Pappe on the Australian Media Circuit – the Fallout
By Andrew Wirth
The Ilan Pappe circus has come and gone. The media were never going to succeed in any kind of critical engagement with him, even if they wanted to (and by and large they didn’t). He is an urbane, softly spoken academic and a critic of Israel- how could he go wrong? Irving Wallach made an effort at response on Q&A, but as so often occurs in this debate, he attempted to counter slogans with argument, which has little traction in a battle of sound bites.
What really prompted this piece was listening to Geraldine Doogue interview Pappe on breakfast radio. Doogue has always struck me as taking an informed, intelligent, critical and nuanced approach to her subject matter (Life Matters, Saturday Extra and various specials on spirituality) and does not appear to be especially ideologically driven. But while discussing Zionism with Pappe she appeared to be surprised, perhaps shocked, to hear Pappe’s assertion that most Israeli Jews are Zionists. “Really?” she blurted. It was as though the term Zionist had become for her so laden with negative connotations that she assumed most “normal” Israelis would reject it (as one would expect modern Germans to reject their nation’s Nazi past). I suspect she would not react this way to the suggestion that citizens of any other country identify with their nation’s history, culture and aspirations. The next day she interviewed Benny Morris. She did attempt to extract a critique of Pappe’s position from one of Pappe’s old sparring partners. But while Pappe is a smooth, skilled politician/advocate, Morris is not as effective a communicator, and came across as blunt and abrasive.
The attempt to provide balance in this second interview was welcome, but ironically this adversarial process is part of the problem of Israel’s representation in the media. Israel’s portrayal is almost always about trouble and confrontation, and Israel is seen only through this prism. There is an implicit invitation to judge and condemn one side or another: Jew v Palestinian, ethnocentric nationalism v universalism and human rights or, on this occasion, Pappe v Morris. It is akin to representing Australia through Reynolds v Windshuttle or Pauline Hanson versus anyone with a conscience, the treatment of our Indigenous population, the Cronulla riots, the White Australia policy, the asylum seeker debate or the Northern Territory intervention. All these stories are true but partial, and provide a terribly skewed perspective on “ordinary Australians”. I would be surprised if many people chose to identify with this image of Australia- but this is not the essence of Australia. Our media present us with post- and anti- Zionists, aggrieved Palestinians and ideologically driven settlers, and not much in between. Where is the portrayal of the “ordinary Israeli” who simply wants a normal life, and like-minded diaspora supporters? This is a humanizing voice that we really don’t hear in the media.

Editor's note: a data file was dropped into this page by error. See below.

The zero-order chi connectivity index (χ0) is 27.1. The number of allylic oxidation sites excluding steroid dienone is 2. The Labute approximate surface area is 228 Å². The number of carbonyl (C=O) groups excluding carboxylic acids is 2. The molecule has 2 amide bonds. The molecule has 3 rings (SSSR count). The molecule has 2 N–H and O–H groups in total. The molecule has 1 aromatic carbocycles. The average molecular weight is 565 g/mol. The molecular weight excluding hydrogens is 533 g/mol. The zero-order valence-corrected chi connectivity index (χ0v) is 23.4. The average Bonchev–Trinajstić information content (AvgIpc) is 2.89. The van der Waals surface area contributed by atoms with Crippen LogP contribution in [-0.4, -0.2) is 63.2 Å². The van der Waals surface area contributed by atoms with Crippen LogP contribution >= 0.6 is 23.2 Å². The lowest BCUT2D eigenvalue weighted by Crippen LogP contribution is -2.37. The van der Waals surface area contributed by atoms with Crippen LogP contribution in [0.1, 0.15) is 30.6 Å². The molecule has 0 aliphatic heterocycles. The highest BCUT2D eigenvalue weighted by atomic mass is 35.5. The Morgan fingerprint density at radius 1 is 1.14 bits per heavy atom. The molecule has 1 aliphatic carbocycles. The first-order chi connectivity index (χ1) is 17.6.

Which brings me back to the issue that was most concerning for me in Doogue’s interview- her shock at the proposition that most Israeli Jews might consider themselves Zionists. Just as there are many visions of Australia- from Pauline Hanson’s to Tim Costello’s, there are many strands to, and visions of Zionism. Zionism as the notion that Jews are a cultural/ethnic/national group with a legitimate aspiration to national self-determination is not in its essence racist or militaristic. Although I doubt Doogue would articulate such a view if asked to provide a definition of Zionism, one suspects that she has internalized a negative, pejorative sense of Zionism, which lay behind her shock on hearing that most Israeli Jews so identify. When the better of our journalists cease being aware of the sub-stratum of assumptions and emotional responses that inform their use of the language in which this complex story is told, how can fair debate proceed? Israel is not just losing the political conversation– it is losing the language.